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HexBright is the open source light, fully programmable and powerful with 500 lumens of brightness.

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Can the brightness/runtime be improved?

So ThinkGeek has this flashlight:

Like the Hexbright, it's using the CREE XM-L U2 LED and a similar 18650 battery (2600mAh instead of 2400mAh); however, it states a max brightness of 860 lumens on the highest setting, and yet it also has nearly twice the runtime (1h45m). The 550 lumen setting states a runtime of 2h vs. the 1h for the Hexbright's 500 lumens.

If these two flashlights are using the same LED and power source, can the Hexbright be improved to increase the brightness to the level of this one from TG, and/or have a better runtime?

Interestingly, the lower brightness levels show similar runtimes to the Hexbright, so it seems the increased performance is only on the top end, unless their numbers are wrong.

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Brightness can be improved by changing the LED's driving current. You'll want to replace a resistor on the board for this. Note that this does negatively impact runtime.

I don't have the light you mention - it looks like a fine light and maybe they'll add the ability to program it at some point - so I can't tell you whether their claims are accurate. I can throw some math at the problem, though.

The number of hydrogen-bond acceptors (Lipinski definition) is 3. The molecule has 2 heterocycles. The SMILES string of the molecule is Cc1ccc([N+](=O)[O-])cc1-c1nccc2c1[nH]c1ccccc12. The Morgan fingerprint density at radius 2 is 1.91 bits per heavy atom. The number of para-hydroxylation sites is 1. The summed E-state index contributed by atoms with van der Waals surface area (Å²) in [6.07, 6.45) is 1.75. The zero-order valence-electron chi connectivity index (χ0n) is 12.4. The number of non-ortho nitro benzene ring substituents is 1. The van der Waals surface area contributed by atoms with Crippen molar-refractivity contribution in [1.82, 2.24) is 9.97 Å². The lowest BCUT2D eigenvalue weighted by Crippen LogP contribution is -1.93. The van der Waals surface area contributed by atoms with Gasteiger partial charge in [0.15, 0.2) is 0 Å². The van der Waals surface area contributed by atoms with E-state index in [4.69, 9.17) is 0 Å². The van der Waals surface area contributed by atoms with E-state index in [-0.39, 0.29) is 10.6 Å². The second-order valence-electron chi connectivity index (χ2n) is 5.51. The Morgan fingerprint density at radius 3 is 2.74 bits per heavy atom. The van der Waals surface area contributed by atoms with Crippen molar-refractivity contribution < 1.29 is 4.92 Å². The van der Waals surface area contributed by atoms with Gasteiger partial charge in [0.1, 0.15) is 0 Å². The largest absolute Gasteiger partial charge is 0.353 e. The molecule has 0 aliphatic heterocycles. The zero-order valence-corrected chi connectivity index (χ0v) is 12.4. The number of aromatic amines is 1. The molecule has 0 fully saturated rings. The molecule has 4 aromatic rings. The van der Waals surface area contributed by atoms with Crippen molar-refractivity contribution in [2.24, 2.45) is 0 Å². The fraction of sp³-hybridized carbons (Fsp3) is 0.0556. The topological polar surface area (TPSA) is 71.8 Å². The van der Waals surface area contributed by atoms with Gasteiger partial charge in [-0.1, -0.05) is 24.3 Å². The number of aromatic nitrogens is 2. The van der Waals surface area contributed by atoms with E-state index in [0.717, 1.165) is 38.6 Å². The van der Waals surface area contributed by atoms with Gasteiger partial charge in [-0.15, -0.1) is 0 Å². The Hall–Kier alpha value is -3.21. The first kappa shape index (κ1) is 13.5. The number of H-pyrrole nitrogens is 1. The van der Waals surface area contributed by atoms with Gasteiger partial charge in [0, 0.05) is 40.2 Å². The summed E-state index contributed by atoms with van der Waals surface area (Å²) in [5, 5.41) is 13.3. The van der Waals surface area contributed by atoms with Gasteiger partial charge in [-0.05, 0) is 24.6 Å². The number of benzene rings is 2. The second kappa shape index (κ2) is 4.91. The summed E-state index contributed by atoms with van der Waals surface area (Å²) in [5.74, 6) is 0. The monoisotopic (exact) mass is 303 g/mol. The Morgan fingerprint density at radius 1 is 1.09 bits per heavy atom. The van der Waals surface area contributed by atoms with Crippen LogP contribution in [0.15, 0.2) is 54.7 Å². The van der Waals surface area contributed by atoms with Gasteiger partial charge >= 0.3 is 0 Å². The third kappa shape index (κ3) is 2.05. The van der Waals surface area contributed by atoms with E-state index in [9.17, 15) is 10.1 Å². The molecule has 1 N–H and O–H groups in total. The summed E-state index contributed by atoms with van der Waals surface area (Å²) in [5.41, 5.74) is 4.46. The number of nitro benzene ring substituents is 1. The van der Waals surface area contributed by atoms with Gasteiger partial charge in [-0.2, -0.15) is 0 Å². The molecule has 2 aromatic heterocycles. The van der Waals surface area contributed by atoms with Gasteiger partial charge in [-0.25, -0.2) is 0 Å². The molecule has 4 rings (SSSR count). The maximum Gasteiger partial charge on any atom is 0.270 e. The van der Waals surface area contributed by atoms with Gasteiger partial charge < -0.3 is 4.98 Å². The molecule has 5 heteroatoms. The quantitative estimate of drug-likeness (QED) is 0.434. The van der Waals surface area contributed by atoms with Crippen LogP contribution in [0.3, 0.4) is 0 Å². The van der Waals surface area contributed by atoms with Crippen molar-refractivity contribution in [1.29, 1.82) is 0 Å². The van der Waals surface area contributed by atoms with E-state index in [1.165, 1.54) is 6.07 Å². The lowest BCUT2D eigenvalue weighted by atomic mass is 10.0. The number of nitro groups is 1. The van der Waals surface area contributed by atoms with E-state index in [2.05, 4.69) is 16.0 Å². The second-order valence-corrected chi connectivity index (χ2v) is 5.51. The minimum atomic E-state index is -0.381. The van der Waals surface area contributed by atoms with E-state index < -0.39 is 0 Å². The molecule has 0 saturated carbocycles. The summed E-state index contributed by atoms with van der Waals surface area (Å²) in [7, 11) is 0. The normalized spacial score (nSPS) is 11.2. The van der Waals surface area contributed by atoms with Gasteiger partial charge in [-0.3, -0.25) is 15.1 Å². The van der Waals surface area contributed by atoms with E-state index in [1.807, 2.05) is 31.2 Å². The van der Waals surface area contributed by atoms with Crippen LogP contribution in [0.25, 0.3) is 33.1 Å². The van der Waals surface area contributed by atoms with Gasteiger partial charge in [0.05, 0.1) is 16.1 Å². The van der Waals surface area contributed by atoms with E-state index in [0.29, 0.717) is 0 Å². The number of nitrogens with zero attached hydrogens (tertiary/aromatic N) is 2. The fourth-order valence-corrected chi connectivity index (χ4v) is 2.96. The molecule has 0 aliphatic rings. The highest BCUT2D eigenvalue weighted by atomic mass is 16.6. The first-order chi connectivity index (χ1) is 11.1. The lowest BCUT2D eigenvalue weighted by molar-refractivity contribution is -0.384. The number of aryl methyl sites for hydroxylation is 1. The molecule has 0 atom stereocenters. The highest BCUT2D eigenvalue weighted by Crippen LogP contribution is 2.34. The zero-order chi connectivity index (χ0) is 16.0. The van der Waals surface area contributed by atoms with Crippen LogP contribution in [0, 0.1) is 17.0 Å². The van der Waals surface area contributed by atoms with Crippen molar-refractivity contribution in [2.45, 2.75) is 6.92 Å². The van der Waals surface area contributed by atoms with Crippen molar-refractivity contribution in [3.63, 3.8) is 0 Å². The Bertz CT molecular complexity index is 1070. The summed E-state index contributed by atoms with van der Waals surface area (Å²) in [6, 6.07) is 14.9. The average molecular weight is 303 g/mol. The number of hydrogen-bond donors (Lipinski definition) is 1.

If it's using a CREE XM-L U2 then the most efficient one is about 300lm@700mA. Set this at 100%. The datasheet notes that if you want to go up in lumens to 860lm (860lm/300lm = 280%) you'd have to use about 2400mA drive current. If you have a 2400mAh battery that means with 100% efficiency, and ignoring the peskiness of the battery's voltage droppingn over time and such, you'd get 1 hour. The claim of 1h45m on a 2600mAh battery while keeping a constant 860lm output is bold, to say the least - which casts doubt on any other figures provided.

There is room for improvement in the Flex, of course, but most of that requires more invasive component changes :)

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In general, it seems that Christian's performance claims are conservative. He's an engineer, not a marketer :).

His battery life claims have a safety margin of about 15%, and I'm pretty sure his lumen claims are conservative, too.


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Christian has previously stated that the one hour of runtime at maximum brightness (500 lumens) is for a continuous light level and does not include any time once the brightness begins to degrade due to the battery level. That means the flashlight with the included 2400 mAh battery SHOULD last for one hour on maximum AND STILL BE 500 lumens.

Flashlights with battery life levels measured with ANSI FL1 are nothing like this. The ANSI FL1 standard measures the amount of time from 30 seconds after the flashlight has been turned on until the beam has degraded to 10% brightness.